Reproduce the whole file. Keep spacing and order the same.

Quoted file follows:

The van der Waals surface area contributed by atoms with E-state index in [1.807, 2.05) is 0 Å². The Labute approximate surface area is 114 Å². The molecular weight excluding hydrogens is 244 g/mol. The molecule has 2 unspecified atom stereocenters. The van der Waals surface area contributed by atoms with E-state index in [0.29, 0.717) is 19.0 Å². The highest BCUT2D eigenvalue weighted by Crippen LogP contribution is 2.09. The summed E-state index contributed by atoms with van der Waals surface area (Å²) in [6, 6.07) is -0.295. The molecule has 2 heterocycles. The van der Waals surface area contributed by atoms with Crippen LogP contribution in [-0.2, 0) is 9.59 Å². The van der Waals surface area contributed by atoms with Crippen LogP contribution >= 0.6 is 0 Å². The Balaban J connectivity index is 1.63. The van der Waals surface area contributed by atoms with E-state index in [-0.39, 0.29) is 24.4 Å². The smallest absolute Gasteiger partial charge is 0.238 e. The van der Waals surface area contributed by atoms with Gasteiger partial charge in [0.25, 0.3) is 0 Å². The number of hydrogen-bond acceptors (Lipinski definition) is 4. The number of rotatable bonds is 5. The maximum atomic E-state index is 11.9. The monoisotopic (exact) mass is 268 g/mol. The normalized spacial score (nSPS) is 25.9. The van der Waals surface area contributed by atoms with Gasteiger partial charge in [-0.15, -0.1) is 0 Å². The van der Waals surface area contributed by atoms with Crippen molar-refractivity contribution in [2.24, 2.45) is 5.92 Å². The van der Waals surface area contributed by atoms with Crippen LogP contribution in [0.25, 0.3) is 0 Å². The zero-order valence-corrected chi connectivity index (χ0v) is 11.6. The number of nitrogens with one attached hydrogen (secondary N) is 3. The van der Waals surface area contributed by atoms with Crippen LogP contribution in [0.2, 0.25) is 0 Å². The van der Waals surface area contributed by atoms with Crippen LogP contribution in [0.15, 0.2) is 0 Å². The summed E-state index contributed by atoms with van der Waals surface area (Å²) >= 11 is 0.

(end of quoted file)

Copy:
The van der Waals surface area contributed by atoms with E-state index in [1.807, 2.05) is 0 Å². The Labute approximate surface area is 114 Å². The molecular weight excluding hydrogens is 244 g/mol. The molecule has 2 unspecified atom stereocenters. The van der Waals surface area contributed by atoms with E-state index in [0.29, 0.717) is 19.0 Å². The highest BCUT2D eigenvalue weighted by Crippen LogP contribution is 2.09. The summed E-state index contributed by atoms with van der Waals surface area (Å²) in [6, 6.07) is -0.295. The molecule has 2 heterocycles. The van der Waals surface area contributed by atoms with Crippen LogP contribution in [-0.2, 0) is 9.59 Å². The van der Waals surface area contributed by atoms with Crippen LogP contribution >= 0.6 is 0 Å². The Balaban J connectivity index is 1.63. The van der Waals surface area contributed by atoms with E-state index in [-0.39, 0.29) is 24.4 Å². The smallest absolute Gasteiger partial charge is 0.238 e. The van der Waals surface area contributed by atoms with Gasteiger partial charge in [0.25, 0.3) is 0 Å². The number of hydrogen-bond acceptors (Lipinski definition) is 4. The number of rotatable bonds is 5. The maximum atomic E-state index is 11.9. The monoisotopic (exact) mass is 268 g/mol. The normalized spacial score (nSPS) is 25.9. The van der Waals surface area contributed by atoms with Gasteiger partial charge in [-0.15, -0.1) is 0 Å². The van der Waals surface area contributed by atoms with Crippen molar-refractivity contribution in [2.24, 2.45) is 5.92 Å². The van der Waals surface area contributed by atoms with Crippen LogP contribution in [0.25, 0.3) is 0 Å². The zero-order valence-corrected chi connectivity index (χ0v) is 11.6. The number of nitrogens with one attached hydrogen (secondary N) is 3. The van der Waals surface area contributed by atoms with Crippen LogP contribution in [0.2, 0.25) is 0 Å². The van der Waals surface area contributed by atoms with Crippen LogP contribution in [0.15, 0.2) is 0 Å². The summed E-state index contributed by atoms with van der Waals surface area (Å²) >= 11 is 0.